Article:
How to Create Your Own 30-Day Challenge

30 day challenge

Do You Participate in 30-Day Challenges?

Thirty-day challenges are popular because they involve pushing yourself and your body in a way that you can sustain for the short term. While this may not a long-term plan, it helps jump-start good habits. Results are motivating, and a 30-day challenge is a great way to see results. The beauty of a 30-day challenge is that it can be anything you want it to be. In order to create the perfect challenge for you, consider your goals, set realistic expectations, mix and match plans, make your plan, and celebrate any success.

How to create your own 30-day challenge

What’s Your Goal?

Whether you’re looking to strengthen your core, eat better, lose weight, quit a bad habit, live happier, run farther, or lift more, there’s a 30-day challenge for you. Before figuring out the logistics of your challenge, decide on your goal.

What would you like to accomplish at the end of these 30 days? You can either get really specific with your goal, such as aiming to deadlift X amount of weight or get really broad with your goal, such as living healthier.

Your success will depend on your objective, so decide on your goal. It doesn’t have to be the absolute target, it can just be a jumping off point.

Setting Realistic Expectationschallenge, motivation, diy, accountability

If you’ve never hiked before, your 30-day challenge shouldn’t start with hiking 5 miles or you’re setting yourself up for failure. However, don’t discount yourself, either.

If you’re older, you can still get a lot out of a 30-day challenge. Americans are living longer, so staying healthy into old age is important. Just keep your abilities in mind in order to prevent injury.

You won’t be a marathon runner in 30 days, but you can still set a running challenge for yourself. Your 30-day prep may not have you marathon-ready, but it’s a great first step.

Mix and Match

If your goal is to be healthier, your 30-day challenge can include many fun things to make you a healthier person by the end of it. Maybe every third day, you learn a new healthy recipe; every fifth day, you increase your water intake; and every seventh day, you go on a longer hike. This way you are mixing and matching your activities to get to the same end goal.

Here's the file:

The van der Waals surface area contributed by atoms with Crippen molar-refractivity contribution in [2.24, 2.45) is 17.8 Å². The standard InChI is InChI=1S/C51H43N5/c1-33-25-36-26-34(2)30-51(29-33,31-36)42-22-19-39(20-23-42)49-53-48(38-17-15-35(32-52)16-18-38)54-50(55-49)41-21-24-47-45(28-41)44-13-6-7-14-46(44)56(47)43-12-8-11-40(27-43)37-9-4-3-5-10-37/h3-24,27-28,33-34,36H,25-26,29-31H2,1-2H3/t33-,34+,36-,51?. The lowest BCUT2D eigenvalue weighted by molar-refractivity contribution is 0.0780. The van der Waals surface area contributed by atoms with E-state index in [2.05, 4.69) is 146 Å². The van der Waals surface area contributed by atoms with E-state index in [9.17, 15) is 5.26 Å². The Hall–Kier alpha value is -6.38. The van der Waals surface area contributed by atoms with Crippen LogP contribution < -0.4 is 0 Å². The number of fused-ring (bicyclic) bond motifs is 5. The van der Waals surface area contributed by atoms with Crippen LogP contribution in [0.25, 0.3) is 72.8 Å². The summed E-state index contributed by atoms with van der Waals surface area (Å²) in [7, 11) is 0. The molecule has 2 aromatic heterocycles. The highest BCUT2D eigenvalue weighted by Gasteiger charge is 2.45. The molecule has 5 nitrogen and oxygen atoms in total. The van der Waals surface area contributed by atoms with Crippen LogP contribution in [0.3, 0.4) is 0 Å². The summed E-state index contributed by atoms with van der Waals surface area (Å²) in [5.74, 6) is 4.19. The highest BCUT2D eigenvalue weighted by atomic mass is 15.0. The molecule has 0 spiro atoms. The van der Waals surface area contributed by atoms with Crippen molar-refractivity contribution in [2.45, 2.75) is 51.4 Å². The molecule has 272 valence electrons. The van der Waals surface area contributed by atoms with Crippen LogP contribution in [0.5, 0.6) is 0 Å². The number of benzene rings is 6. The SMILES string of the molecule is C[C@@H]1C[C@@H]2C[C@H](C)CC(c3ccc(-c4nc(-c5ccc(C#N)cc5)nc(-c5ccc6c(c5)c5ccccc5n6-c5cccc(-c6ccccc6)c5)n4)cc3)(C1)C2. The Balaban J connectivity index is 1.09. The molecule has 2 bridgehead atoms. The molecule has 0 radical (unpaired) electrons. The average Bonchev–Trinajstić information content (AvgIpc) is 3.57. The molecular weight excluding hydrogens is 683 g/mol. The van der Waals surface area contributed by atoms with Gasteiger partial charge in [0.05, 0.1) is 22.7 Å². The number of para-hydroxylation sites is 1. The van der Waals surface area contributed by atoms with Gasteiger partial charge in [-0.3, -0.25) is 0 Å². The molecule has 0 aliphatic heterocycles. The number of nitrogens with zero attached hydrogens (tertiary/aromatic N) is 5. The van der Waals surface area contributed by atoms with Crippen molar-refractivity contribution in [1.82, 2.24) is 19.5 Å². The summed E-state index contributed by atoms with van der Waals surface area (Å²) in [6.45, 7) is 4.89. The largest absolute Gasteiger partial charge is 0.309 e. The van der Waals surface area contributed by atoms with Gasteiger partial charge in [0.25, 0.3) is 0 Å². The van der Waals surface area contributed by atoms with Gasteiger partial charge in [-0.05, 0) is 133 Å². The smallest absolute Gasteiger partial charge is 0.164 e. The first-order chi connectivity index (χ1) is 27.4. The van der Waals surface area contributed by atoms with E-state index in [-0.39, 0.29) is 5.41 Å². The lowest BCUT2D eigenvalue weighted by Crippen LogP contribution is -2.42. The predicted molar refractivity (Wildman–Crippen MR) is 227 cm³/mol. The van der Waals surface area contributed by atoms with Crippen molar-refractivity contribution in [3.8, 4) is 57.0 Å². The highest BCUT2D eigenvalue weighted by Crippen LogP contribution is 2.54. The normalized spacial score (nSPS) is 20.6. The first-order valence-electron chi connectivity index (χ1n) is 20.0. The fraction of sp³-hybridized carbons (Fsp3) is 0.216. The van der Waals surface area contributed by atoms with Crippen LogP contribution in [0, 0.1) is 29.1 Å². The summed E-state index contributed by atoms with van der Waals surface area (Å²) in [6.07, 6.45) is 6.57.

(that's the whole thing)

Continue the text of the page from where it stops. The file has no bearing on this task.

Don’t be afraid to include a few mental health days in there, too. Maybe every Sunday you write something positive about yourself in lipstick on your mirror to look at over the week. This proves your 30-day challenge can be anything you want it to be, so mix and match the things that you’d like to accomplish and the things that will help you meet your end goal.

Make a Plan

Alright, you have your goal, you know your expectations, and you know how to mix and match. Now it’s time to make your 30-day challenge. Use your computer, phone, or an old-fashioned piece of paper and write down your challenge for each day.

Decide on which month works best for you, take any events or vacations into account, and get moving on your plan.

Decide how you’ll gauge your success each day. For some goals, it’s easy: if you did your 30 pushups, you completed your day. Other goals may be more difficult to gauge. If you have a wearable fitness tracker — which has become a popular way to promote healthy choices — you can use it to gauge your movement, sleep, and steps.

Each day you complete your challenge, cross it off with a pen, give yourself a sticker, or color that row bright pink. Give yourself an action to show you’ve completed that day.

Celebrate your Successes

At the end of your 30-day challenge, use the month as research and data for your next challenge. If you didn’t complete it, ask yourself why — but be proud of what you did complete and do some things differently next time. Maybe you were too busy, maybe you pushed yourself too hard, or maybe you got bored with it. Whatever it is, you have the freedom to tweak it into something you can accomplish.

Celebrate your successes, no matter how small. If your 30-day challenge was to help you quit smoking and in the end, you’re still smoking, don’t despair. Even a little bit of progress will get you that much closer to quitting, making you less susceptible to things like lung cancer and emphysema. If in the end you still can’t lift as much as you wanted, you’re still closer than you were before your challenge and that’s something to celebrate!


You’ve seen beach body challenges, planking challenges, and juicing challenges. Instead, create a challenge. This allows you to work towards a better you on your own terms. If you’re outdoorsy, create a challenge that gets you moving outdoors. If you want to work on your confidence, create a challenge about self-love. If you want to be able to run faster, create a challenge built around your abilities.

Your health is about you. You can create a 30-day challenge that will make you feel stronger, happier, and healthier on your own terms.

Chelsy is a writer from Montana who is now living in beautiful Boise, Idaho. She graduated with her journalism degree from the University of Montana in 2012. She enjoys bike rides with her pup, relaxing with some yoga, and drinking fruity wine.
Chelsy Ranard
How to Create Your Own 30-Day Challenge